**Extended submission deadline: July 10th 2013**
This workshop aims to explore how CSCW themes, concepts and sensibilities can be extended and applied to practices blurring the boundary between work and life. Technology has moved from workplaces to become part of nearly every aspect of everyday life. Similarly, CSCW research spans not only work settings and practices, but also other life domains, from family life, to gaming, tourism and other leisure activities. However, the neat distinction between which activities are work-related and which are not is becoming less and less meaningful as often the spheres of work and life blur into each other. Similarly, the use of technology is not limited to specific work vs. non-work situations.
It is increasingly difficult to keep work and life separated, to the point that attempting to achieve work-life balance might be counter-productive or more demanding than managing the blurring between them.
Studies on the use of mobile phones, instant messaging and social media, have also shown how the same communication channel is often used for work and private activities almost at the same time. Mobile technology and mobile interaction have often been a frame for looking at these phenomena, linked to the idea of “mobilization” of practices as well as of infrastructure, and mobilities studies have been the frame for other examples of existing work on shifting patterns of home life and work life physically, temporally and organisationally.
Such blurring might not necessarily be disruptive and/or avoidable: it might be something that people are willing to put effort on, or something that is accepted as part of everyday life and dealt with through different strategies.
This workshop will discuss how to look at this blurring of practices, spheres of life and expectations: is it a problematic issue that should be addressed, or a new way of working and living that people are increasingly embracing? How people coordinate and interact when work tasks, personal tasks and leisure tasks blur into each other, and how to support/facilitate/mediate this through design? How are work and life practices negotiated when someone’s workplace is someone else’s private space?
We welcome submissions on the following themes:
- Coordination, awareness, planning around work/life practices;
- The permeation of work and private life with respect to managing work despite interruptions;
- The permeation of work and private life with respect to achieving a suitable pace of life;
- Design for the support of both work and life practices;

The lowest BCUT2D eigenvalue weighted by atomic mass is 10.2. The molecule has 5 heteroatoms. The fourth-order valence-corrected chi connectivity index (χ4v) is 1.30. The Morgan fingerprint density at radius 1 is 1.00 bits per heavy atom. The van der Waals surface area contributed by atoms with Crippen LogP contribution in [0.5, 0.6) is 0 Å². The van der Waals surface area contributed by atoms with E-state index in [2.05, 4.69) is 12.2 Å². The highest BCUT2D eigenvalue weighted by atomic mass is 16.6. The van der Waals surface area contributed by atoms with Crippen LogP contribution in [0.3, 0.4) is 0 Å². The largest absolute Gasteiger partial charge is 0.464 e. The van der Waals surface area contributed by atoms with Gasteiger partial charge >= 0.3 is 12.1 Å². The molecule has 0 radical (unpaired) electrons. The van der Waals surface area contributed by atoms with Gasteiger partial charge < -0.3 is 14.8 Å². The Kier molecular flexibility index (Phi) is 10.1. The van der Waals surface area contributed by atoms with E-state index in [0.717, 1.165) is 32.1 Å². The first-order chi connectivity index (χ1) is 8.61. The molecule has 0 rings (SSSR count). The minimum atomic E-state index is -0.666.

- How collaboration and social interaction occur across work and life domains;
- New interaction modalities that support/mediate the blurring of work and life;
- Understanding the (positive and negative) impact that technology for work and non-work has on work and non-work situations
- Theoretical and methodological issues on how to study these issues (merging and/or developing existing frameworks, new conceptual approaches, developments in methodology, etc.);
- Explorations of settings where this occurs (at home, in the workplace, on the move…).
The workshop will run over 1 day. During the workshop, we will foster debate moving away from traditional presentations, and by facilitating discussions on shared artifacts. We will invite the participants to contribute to the workshop with either posters illustrating a concept/framework, or samples of data collected during fieldwork, or demos/prototypes, and these materials will be the main subject of the discussion.
In the afternoon session, we will lead more focused small-group discussions on specific questions/issues, and practical brainstorming exercises if the number of participants allows. The workshop website will be used during these exercises to aid and document the event, and to disseminate results to the wider Conference and the public at large.
As a follow up to the workshop, we aim to produce an edited publication (journal special issue or edited book) collecting all the workshop contributions in extended form. Exploration of possible publication venues is ongoing.
Papers should be between 4 and 6 pages long and formatted according to the ECSCW template (available at: http://ecscw2013.cs.ucy.ac.cy/templates.zip). Submissions should be emailed to gronvall [[AT]] cs [[DOT]] au [[DOT]] dk
All submissions will be reviewed by the organizing team.
July 10, 2013: deadline for submissions
July 25, 2013: notifications due
August 9, 2013: early registration deadline
September 21, 2013: workshop at ECSCW in Cyprus